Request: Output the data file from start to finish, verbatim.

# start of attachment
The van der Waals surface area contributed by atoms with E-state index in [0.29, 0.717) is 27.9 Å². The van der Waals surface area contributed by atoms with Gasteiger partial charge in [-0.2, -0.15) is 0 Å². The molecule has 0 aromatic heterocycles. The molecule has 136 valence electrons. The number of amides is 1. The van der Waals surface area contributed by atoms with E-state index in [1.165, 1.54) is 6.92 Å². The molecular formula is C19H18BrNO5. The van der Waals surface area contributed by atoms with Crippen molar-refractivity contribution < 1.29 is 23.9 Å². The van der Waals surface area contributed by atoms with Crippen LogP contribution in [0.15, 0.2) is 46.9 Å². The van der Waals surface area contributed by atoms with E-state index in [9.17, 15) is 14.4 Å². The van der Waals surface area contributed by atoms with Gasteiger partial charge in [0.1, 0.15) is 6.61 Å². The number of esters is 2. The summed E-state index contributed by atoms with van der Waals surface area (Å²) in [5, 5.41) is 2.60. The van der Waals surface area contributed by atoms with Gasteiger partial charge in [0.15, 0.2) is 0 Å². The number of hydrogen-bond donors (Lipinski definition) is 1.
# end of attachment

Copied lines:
The van der Waals surface area contributed by atoms with E-state index in [0.29, 0.717) is 27.9 Å². The van der Waals surface area contributed by atoms with Gasteiger partial charge in [-0.2, -0.15) is 0 Å². The molecule has 0 aromatic heterocycles. The molecule has 136 valence electrons. The number of amides is 1. The van der Waals surface area contributed by atoms with E-state index in [1.165, 1.54) is 6.92 Å². The molecular formula is C19H18BrNO5. The van der Waals surface area contributed by atoms with Crippen molar-refractivity contribution < 1.29 is 23.9 Å². The van der Waals surface area contributed by atoms with Crippen LogP contribution in [0.15, 0.2) is 46.9 Å². The van der Waals surface area contributed by atoms with E-state index in [9.17, 15) is 14.4 Å². The van der Waals surface area contributed by atoms with Gasteiger partial charge in [0.1, 0.15) is 6.61 Å². The number of esters is 2. The summed E-state index contributed by atoms with van der Waals surface area (Å²) in [5, 5.41) is 2.60. The van der Waals surface area contributed by atoms with Gasteiger partial charge in [0.15, 0.2) is 0 Å². The number of hydrogen-bond donors (Lipinski definition) is 1.